In short: you get what you pay for with hourly pricing. Not all our competitors think it’s the best model, but for us, it ticks the right boxes. With hourly pricing, there’s no rounding up, or padding out. Plus, you can tailor your hours to match your needs, so if one month, you need extra development work for a site redesign, we can flex to accommodate that under the terms of your hourly retainer. The next month, you may want to focus more on content - so we can allocate you time with our content strategists.
It also means that pricing more accurately reflects the service you see. For example, a blog post that is fairly generic and straightforward to research may be quick to turn around - so you’ll get charged for the time rather than the points value. But on another occasion, if you need content that is more in-depth and requires two separate interviews with transcripts and dedicated research, you’ll be charged for that - we won’t be under pressure to complete it in an arbitrary, generic timeframe.
Whilst the hourly model offers you more flexibility and transparency, because we offer it on a retainer basis, there’s no question that we will be able to devote the team-hours you need for a given month.
As an ESM Inbound customer, you have the right to cancel your retainer right up until the day before the following month’s payment is due. We introduced this rule after being inspired by HubSpot CTO Dharmesh Shah’s talk at Inbound 2018, where he quoted a stat: 89% of customers say if it’s easy to cancel, they are more likely to buy. We switched to our one click cancel model soon after, and we haven’t looked back.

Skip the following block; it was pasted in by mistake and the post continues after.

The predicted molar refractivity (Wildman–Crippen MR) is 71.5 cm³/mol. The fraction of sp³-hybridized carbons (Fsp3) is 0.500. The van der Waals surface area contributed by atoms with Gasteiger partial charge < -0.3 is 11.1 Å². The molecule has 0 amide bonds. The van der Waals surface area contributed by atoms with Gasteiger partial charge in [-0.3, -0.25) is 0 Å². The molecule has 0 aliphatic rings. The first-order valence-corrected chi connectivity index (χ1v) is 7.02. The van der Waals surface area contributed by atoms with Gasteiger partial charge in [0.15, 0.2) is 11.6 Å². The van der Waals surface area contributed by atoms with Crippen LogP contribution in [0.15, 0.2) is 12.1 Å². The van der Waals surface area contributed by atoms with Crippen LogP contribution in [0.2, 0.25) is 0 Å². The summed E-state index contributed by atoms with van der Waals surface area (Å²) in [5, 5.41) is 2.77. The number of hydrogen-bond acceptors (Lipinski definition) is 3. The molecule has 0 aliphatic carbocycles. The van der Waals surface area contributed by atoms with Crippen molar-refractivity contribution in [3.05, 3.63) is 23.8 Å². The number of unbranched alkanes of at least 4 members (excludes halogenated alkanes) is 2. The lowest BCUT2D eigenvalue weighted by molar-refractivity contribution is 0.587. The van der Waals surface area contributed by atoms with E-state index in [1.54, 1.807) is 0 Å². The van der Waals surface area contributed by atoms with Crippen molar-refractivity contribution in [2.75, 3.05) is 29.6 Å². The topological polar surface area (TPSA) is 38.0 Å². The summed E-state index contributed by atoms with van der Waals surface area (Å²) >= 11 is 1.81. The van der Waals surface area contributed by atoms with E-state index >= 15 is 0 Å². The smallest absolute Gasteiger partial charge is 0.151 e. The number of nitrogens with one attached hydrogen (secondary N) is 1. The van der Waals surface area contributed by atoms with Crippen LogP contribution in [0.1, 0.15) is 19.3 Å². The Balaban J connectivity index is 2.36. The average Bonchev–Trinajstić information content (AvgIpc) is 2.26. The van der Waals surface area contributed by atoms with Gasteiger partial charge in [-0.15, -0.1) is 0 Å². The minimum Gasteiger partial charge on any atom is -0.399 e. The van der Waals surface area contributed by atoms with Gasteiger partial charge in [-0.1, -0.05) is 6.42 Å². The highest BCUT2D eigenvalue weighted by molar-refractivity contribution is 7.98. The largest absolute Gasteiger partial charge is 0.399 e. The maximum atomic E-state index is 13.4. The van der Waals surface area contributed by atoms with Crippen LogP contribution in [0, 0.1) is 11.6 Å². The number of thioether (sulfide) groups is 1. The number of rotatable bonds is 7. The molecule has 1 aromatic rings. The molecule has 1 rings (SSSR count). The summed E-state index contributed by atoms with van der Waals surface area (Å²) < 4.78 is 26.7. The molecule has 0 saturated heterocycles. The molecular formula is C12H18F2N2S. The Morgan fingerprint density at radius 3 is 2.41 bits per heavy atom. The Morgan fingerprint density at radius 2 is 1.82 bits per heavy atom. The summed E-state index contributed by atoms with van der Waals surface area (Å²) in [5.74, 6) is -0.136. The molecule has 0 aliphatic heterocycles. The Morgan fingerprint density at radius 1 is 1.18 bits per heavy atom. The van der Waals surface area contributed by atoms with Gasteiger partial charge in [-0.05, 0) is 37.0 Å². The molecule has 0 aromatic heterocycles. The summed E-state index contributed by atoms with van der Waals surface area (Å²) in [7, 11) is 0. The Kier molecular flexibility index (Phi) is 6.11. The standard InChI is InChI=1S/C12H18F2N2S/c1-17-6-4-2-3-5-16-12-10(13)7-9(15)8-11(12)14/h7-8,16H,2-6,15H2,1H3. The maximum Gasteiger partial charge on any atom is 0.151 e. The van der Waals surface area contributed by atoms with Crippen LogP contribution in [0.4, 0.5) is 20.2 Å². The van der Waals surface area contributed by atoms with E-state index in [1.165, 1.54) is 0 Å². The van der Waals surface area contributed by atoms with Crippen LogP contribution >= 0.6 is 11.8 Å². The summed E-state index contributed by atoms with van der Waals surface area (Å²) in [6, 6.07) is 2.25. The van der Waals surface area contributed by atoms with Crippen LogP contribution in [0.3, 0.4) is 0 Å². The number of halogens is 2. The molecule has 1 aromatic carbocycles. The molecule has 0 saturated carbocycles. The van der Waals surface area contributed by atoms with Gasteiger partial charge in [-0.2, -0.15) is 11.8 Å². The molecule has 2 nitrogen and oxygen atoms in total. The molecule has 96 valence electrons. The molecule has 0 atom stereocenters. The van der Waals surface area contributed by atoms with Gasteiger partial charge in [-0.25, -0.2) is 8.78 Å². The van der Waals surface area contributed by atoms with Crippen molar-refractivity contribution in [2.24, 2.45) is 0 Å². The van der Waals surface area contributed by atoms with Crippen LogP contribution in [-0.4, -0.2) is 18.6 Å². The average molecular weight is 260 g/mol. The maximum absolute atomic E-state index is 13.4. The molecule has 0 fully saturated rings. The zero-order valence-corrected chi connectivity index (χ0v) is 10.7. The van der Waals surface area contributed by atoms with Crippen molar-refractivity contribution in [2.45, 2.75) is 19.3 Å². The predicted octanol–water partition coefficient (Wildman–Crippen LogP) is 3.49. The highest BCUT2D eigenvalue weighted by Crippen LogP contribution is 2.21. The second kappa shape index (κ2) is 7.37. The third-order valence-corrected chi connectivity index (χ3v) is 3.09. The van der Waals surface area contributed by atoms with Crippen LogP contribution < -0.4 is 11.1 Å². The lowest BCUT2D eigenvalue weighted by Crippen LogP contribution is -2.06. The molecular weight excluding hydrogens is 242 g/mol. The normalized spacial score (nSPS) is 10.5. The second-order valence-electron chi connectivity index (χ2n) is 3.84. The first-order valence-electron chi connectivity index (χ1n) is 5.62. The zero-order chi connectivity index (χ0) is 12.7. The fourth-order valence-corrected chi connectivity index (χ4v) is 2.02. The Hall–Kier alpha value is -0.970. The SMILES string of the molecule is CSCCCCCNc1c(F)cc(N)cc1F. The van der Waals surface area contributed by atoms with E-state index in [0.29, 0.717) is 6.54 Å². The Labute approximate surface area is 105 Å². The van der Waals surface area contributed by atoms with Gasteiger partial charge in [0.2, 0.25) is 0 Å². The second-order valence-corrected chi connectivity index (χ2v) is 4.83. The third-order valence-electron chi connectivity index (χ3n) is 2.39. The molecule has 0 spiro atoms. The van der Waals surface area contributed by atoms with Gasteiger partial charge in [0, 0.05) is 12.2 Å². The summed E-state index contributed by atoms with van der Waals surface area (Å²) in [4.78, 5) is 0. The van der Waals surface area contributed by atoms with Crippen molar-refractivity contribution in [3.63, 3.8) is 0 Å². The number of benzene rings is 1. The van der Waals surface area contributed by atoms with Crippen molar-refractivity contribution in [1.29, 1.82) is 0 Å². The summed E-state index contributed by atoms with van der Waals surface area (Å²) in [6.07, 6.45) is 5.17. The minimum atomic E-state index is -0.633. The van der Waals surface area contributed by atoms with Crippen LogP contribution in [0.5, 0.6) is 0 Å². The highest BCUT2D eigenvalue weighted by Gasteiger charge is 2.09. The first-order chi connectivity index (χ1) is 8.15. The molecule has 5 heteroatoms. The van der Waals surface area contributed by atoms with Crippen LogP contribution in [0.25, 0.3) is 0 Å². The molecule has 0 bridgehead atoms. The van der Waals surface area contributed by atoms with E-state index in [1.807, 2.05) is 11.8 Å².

Having a ‘cancel anytime’ policy puts the onus on us to deliver excellent service and ensures customers don’t feel entrapped. It’s a great way of delighting customers and we have seen the proof in our churn rate, which has reduced as a result. From an agency point of view, it does away with the inbuilt break-points in ongoing client relationships - we can focus instead on continuing to deliver month by month. The only exception to this rule is for customers who have come to us to deliver HubSpot onboarding - HubSpot specifies that this needs to be offered over a minimum of a three month period, and you will find this rule applies whichever HubSpot partner you choose to work with.
Most of our customers choose an ongoing retainer of between 20 and 60 hours per month, ranging from £1,900 to £5,100 per month. We recommend considering this as your starting point. That said, we have customers on smaller retainers for the occasional bit of support. If you just need to have a developer on hand for a few edits each month or a copywriter available for some quick ad copy, then a 5 to 10 hour per month retainer could be perfect for you.
Whatever you need, we're able to build a service that's right for you.